Week 1 - Storytelling
January 6 - Introduction
January 7 - Why we like stories
January 8 - Why we tell stories
January 9 - Your perspective
January 10 - Worlds/Characters
🔒January 11 - Responsibilities
Week 2 - Characters
🔒 Week 4
🔒 Week 5
🔒 Week 6
🔒 Week 7
🔒 Week 8
🔒 Week 9
🔒 Week 10
🔒 Week 11
🔒 Week 12
Hour 240-264 | Internal vs. External Features
Welcome to the second week of the 2,000 Hour Series Challenge which is all about character development. The goal of this is to explore the character development process by which we go from simple character concepts such as a robot or a man or a girl to complex characters people can actually care about.
Take Wall-E, he's not just a robot, he's a lonely, curious robot who fears, thinks, and ultimately loves. Or Nemo, he's not just a fish, he's a young fish who craves independence from his father, but endangers himself in trying to achieve it. Or Merida, she's a young princess who wishes to pursue her own hopes and dreams rather than conform to her parents' expectations.
We can call these characters fully developed.
This means we've gotten to know them so well that we can imagine them in almost any situation. Creating a fully developed character isn't easy. You're basically creating a new life from scratch, but it's really special when you get there.
We can talk about characters in two ways. They have their external features, which is their design, their clothes, what they look like. Then much more interesting is the internal features. Are they insecure, are they brave, are they jealous?
One thing I do is I will pretend like I'm having a conversation and getting to know a friend and think okay, well what do they like to do? What are their beliefs, what do they enjoy? What do they not enjoy?
Sometimes I think I actually I work more externally first. If you know, what they're wearing, how they style their hair, and that kind stuff that can help inform you of what is internally going on.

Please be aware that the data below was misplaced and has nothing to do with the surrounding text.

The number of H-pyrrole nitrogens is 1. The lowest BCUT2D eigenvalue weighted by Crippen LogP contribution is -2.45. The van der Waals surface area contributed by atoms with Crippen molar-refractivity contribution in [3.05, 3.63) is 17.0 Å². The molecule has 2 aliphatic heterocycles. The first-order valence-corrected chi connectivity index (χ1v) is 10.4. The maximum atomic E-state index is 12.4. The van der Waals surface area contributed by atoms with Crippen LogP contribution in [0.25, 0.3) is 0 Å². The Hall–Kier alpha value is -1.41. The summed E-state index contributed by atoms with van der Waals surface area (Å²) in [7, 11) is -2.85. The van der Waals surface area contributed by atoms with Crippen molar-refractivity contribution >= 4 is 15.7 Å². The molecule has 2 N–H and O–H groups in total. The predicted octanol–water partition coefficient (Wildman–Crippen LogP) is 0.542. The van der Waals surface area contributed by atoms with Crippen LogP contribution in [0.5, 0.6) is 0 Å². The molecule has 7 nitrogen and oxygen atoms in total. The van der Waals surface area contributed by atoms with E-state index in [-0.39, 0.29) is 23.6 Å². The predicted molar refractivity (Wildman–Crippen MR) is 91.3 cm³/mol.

One of my favorite characters I've worked with is Benjamin in The Fatherlander. You look on the outside and he actually kind of looks like a bum. He's got the old clothes on, he needs a bath. He's got the dirty hair. But inside he's totally a rich man and he wants for nothing. So you kind of have that great little contrast there with that character that makes him feel really rich and really real.
Characters have to come from authentic human emotions and experiences. And it doesn't necessarily have to mean make every character you. It could also be draw from people you know, things from real life. Listen to that little voice saying. "Oh, that's just like what my mom used to do." Or, "Oh that's just like this friend I had in high school." Or, "My little brother was like that when we were growing up." Because it's much easier to go from your family members or a friend when you're trying to search for a character.
The specificity that people bring that you can't make up on your own is something that I look forward to and I enjoy when I'm trying to pinpoint down a character. I was working on Literal. I was the story producer. Now I'm a little invested in Doug's journey from Literal because back then my father was jobless. He also had a full beard of white hair. But that's beside the point. When Doug gets to the Literal and starts working at WWBTV,
Doug actually has to face a new boss he helps to hire. At that point when I was writing that sequence my father was already jobless and he was pretty broken about it. And how my father lost his job was over a disagreement of faith with his new boss.
Seeing my dad after that actually helped me accurately craft the character of Doug when he struggles with Mr. Media Jr. at the TV station over what they believe.
Without my experience with my father I wouldn't 4have been able to actually tackle that moment in the show.
Understanding a character, both inside and out will help you figure out what the character really desires, which is what drives them through their journey. In this exercise you'll have a chance to think about the difference between internal and external character traits.
Remember, the more you know about your character, the more real that character will feel.
Exercise 6: Internal & External Features
Part A: Return to your three favorite stories and identify a main character in each.
Part B: Identify three of their external features.
Part C: Identify three of their internal features.
Part D: Identify three internal and external features of someone that you know.
Part E: Return to one of your character ideas from yesterday. Brainstorm some possible answers to the following questions (feel free to work alone or in a group).
You can submit your ideas in the Comments section below, or write them down in your story journal.